A basic understanding of the process and where the story goes are keys to getting media coverage. Making it easy, engaging and effective for media professionals to work with you is often an after thought. A thought after thinking all about you and your product instead of how you want the media to think about it.
Getting the media to cover your story and products can be a game-changer, but dealing with the media isn’t quite like anything else marketers do. How can you not only get their attention, but convince the media your story is worth covering? Here are 11 tips to increase your odds of making the right kind of news.
1. Be Prepared
Don’t start reaching out to the media until your campaign is ready to go. Have a website that you are proud of and clearly represents your story. Have sample inventory (if applicable), clean photographs (preferably shot on a white background) and a digital media kit that includes product information, images, bios and company info. Everything else can follow with time, but before you even think about picking up the phone to call a journalist, have all of these ready to go when they ask!
2. Define Your Message
Chances are you’ve developed a good bit of literature and collateral for the project. Be sure that the way you are promoting it to the media is consistent with the rest of the message. Nothing is more confusing to consumers than getting mixed messages—all touch points should look and feel the same.
3. Know Who Your Spokesperson Will Be
Are you camera shy? Do you freeze on interviews or fumble with words? One person should be the go-to for all interviews/quotes. Decide who that person will be and make sure they’re always available. Be sure they are well versed in all of the messaging you are trying to convey.
4. Drop Everything When the Phone Rings
If a reporter calls you, you need to call them back within hours—minutes if possible. The same goes for an email. Do not expect a journalist to sit around and wait for your call back. They are always on urgent deadlines, and if you don’t call back immediately, they will find someone else (probably a competitor) who will. Fulfill all information and interview requests within 48 hours as a general rule of thumb.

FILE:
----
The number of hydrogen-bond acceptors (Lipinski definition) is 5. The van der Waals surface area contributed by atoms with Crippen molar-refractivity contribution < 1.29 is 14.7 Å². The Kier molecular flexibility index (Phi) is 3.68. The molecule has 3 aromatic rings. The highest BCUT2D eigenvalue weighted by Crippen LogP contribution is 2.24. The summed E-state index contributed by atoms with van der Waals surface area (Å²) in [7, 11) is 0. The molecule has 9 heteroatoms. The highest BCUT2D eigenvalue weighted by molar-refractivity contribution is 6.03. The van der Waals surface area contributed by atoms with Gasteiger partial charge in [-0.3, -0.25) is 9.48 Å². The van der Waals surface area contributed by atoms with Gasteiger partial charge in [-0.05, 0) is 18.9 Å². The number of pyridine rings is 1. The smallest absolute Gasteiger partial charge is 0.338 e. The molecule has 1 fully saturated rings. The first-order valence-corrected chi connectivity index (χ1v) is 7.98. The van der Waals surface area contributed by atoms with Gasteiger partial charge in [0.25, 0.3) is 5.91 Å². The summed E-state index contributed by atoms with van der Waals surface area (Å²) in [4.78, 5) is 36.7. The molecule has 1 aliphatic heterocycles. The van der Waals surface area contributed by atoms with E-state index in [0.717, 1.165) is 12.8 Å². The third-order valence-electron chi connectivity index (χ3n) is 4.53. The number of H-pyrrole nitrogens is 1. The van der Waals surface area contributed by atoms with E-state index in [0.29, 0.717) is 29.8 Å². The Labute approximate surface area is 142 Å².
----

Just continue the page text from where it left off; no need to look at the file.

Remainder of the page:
5. Don’t Ever Try to Sell the Media
You aren’t trying to get the media to BUY your promotion, you simply want to inform them about why it’s better or different than what’s already out there. Avoid flashy sales-like buzzwords and stick to the facts. If your product/service is that exceptional, they’ll be able to see that based on the information alone.
6. Be Timely and Relevant
The launch of a new product or campaign is always newsworthy when it’s about to happen. But eight months after the launch, it’s old news. Be creative to keep your campaign relevant and constantly come out with new ideas or ways to grab the media’s attention.
7. Know Who You’re Pitching
The best thing you can do is familiarize yourself with the publications or TV programs you are trying to pitch. Journalists are only going to cover topics that are relevant to their content. Be smart about whom you are pitching and what you are pitching! If they’re not covering your competitors, chances are they’re probably not going to cover you either.
8. Quality, Not Quantity
Where are your customers hanging out? What magazines are they reading? What TV shows are they watching? Make a Top 20 list and pitch each one differently, targeted to their readership/viewership. What good are 5,000 media placements if no one you’re trying to reach is reading those magazines?
9. Know How to Pitch a Journalist
If you can’t sum up what you’re trying to say in three or four sentences, you are definitely going to lose interest. Reporters barely make it past your first sentence. If you are lucky and they’re still interested, they will read on. But do not pitch a three-page expose about your client, their history, family, future plans, etc. Keep it short and to the point. If you get a bite, the reporter will definitely ask for more information.
10. Press Releases
Press releases are great for providing the meat of the story. They should include the key figures, spokespeople and who/what/when/where/why. Do not use press releases to blind copy 500 reporters on an email that starts, “FOR IMMEDIATE RELEASE.”
11. Follow Up
This is probably the most important thing to do, and also the one item that needs to be handled most carefully. Journalists are getting hundreds of emails every day. Chances are yours may have slipped through the cracks. Don’t call 20 minutes after you send the email and ask, “Did you get my email?” It’s okay to send a follow up email if you haven’t heard back within a week of sending the initial email. After that, you can probably assume they’re not interested.